Ash Wednesday and Valentine’s Day collide this year. The combination feels bizarre: a day associated with fancy meals and rich desserts has been forced to share a table with one that focuses on our failures. Yet a common thread weaves between: love.
It was warmish here, certainly warm by seasonal standards, last Friday, which happened to be Groundhog Day, the day we celebrate the pulverized pork product usually called “sausage.” Okay, I’ve been waiting to make that joke for years, and the fact that I do now reflects a mood that I think others share.
A year after Microsoft unveiled its big push into AI riding on the early wave of ChatGPT excitement, we haven’t come to terms with how AI fits into our world. Sorting it out will take time, but we need to start doing so with the assumption it is here to stay.
Here we are again. Each time it is worse than the time before. We’re speeding toward the point when, come November, we will have a choice between two men whom we know are unqualified to be president of the United States. The only positive thing that can be said for either is that he is not the other.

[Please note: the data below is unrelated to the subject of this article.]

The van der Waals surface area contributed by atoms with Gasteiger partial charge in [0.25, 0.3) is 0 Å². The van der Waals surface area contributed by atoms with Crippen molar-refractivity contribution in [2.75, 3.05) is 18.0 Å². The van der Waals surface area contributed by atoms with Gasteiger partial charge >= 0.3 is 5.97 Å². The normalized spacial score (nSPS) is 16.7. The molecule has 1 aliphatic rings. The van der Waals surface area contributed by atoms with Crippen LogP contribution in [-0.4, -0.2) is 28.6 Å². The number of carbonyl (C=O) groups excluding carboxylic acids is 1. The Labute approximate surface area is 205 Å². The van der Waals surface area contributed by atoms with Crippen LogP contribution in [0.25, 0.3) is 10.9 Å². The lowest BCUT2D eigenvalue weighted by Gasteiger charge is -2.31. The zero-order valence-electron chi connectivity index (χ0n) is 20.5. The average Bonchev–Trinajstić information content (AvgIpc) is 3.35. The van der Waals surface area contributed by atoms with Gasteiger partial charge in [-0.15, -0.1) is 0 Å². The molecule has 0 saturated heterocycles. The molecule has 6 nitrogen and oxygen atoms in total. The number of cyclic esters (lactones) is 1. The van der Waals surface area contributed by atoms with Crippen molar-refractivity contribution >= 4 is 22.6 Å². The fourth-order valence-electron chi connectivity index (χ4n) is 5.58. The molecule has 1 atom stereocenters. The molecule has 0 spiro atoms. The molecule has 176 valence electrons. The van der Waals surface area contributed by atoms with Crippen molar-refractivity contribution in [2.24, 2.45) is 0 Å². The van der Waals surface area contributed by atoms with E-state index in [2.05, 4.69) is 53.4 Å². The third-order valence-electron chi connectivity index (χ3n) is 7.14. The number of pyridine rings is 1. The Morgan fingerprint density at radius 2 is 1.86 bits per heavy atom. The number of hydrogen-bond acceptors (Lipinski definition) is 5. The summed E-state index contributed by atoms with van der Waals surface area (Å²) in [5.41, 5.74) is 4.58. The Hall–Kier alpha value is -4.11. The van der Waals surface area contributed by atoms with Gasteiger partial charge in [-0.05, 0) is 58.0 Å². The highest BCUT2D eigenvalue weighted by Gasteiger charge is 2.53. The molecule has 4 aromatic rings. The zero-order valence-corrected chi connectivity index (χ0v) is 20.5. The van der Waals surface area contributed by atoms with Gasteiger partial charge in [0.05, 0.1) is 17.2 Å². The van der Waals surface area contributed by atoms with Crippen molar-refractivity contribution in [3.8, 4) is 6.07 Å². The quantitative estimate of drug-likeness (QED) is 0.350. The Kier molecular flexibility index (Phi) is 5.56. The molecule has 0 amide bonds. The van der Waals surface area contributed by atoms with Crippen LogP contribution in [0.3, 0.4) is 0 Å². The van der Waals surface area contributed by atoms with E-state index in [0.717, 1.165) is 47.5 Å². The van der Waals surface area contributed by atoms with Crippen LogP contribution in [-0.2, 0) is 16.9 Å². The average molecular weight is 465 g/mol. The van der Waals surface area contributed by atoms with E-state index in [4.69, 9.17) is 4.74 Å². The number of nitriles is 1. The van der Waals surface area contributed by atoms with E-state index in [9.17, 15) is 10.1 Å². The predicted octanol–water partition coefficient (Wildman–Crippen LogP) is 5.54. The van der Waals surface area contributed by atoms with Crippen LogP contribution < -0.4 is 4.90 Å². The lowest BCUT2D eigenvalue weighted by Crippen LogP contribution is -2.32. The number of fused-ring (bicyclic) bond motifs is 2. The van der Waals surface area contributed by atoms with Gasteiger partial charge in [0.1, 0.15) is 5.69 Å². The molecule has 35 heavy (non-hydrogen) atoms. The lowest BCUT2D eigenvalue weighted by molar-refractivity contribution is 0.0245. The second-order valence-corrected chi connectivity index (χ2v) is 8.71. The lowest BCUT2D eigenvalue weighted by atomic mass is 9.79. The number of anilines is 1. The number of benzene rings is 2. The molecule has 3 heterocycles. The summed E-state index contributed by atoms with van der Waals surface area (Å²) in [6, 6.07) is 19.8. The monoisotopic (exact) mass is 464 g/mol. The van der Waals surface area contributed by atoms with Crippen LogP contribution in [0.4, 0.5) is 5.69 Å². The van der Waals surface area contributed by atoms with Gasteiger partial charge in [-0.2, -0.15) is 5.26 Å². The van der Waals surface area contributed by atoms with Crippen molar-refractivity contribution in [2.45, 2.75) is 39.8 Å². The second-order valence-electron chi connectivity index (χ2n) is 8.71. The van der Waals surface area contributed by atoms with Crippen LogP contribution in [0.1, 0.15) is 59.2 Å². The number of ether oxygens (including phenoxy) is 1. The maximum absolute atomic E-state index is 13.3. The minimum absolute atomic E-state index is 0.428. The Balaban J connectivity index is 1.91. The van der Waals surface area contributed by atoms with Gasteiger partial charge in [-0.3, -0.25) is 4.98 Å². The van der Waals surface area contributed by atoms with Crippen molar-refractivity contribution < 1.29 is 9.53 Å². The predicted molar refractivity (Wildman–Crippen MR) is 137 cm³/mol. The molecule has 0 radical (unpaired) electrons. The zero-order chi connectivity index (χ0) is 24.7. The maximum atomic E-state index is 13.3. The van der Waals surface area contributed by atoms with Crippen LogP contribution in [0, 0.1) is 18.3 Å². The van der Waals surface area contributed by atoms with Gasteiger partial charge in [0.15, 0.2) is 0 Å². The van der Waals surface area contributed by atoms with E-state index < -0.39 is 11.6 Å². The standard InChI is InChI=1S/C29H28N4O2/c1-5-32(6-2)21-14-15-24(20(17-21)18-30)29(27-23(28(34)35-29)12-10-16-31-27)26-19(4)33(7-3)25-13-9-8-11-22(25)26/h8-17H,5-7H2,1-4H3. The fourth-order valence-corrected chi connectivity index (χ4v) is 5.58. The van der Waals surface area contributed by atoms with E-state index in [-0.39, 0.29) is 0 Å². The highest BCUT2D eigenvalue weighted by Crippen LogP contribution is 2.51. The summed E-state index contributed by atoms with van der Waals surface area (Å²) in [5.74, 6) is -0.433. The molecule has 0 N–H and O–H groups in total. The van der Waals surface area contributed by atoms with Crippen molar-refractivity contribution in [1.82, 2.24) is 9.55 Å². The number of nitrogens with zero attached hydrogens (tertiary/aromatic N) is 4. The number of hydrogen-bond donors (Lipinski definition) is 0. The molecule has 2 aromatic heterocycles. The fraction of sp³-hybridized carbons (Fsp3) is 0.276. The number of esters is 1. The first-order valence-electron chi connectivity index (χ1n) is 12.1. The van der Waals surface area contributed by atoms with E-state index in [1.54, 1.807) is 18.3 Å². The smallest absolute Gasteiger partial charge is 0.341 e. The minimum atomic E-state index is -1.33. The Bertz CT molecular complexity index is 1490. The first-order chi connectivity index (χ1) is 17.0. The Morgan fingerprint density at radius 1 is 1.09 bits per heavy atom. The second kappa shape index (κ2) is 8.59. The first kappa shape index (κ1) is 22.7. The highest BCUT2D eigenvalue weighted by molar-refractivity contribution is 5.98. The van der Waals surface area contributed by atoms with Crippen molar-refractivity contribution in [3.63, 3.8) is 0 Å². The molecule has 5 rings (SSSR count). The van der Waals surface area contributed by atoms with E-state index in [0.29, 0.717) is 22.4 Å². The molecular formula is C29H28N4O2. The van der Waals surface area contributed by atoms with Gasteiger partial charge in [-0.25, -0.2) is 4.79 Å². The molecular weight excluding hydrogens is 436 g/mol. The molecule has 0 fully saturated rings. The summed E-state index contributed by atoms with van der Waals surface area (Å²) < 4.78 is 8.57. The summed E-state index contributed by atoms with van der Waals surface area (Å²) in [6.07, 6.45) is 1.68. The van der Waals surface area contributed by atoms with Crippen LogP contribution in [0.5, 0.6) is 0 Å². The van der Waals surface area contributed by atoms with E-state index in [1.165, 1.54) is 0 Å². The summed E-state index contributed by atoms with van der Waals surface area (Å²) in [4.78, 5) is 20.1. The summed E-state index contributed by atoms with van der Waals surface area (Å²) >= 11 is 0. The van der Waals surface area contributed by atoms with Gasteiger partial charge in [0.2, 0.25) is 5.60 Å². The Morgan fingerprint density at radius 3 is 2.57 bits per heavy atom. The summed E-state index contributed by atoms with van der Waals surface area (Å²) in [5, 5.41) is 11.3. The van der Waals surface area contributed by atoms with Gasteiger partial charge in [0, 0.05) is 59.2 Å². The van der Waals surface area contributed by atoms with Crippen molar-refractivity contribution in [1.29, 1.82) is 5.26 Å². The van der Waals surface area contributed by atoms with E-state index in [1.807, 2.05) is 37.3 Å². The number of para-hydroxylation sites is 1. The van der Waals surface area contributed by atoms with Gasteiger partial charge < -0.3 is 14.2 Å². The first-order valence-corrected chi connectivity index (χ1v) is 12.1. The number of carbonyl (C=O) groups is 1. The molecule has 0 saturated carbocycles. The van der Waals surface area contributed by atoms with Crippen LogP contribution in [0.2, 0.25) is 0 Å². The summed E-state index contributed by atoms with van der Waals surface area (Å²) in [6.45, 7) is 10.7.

Pastor Tim takes us to the question “Why must the Redeemer be truly God?” from the New City Catechism. The question leads us to wrestle with the fullness of who God is and how we can come before him, the subject of this week’s sermon.
You can read Catechism Question #23 right here that Pastor Tim refers to below. Then, please join us 15 minutes after our 5:30 p.m. service today as we pick back up with this question and question 23.
|Is A Good Creation a Lost Dream? (February 19, 2024)
|Distortion (February 12, 2024)
|This Week at Little Hills: Why Must the Redeemer Be Truly Human? (February 10, 2024)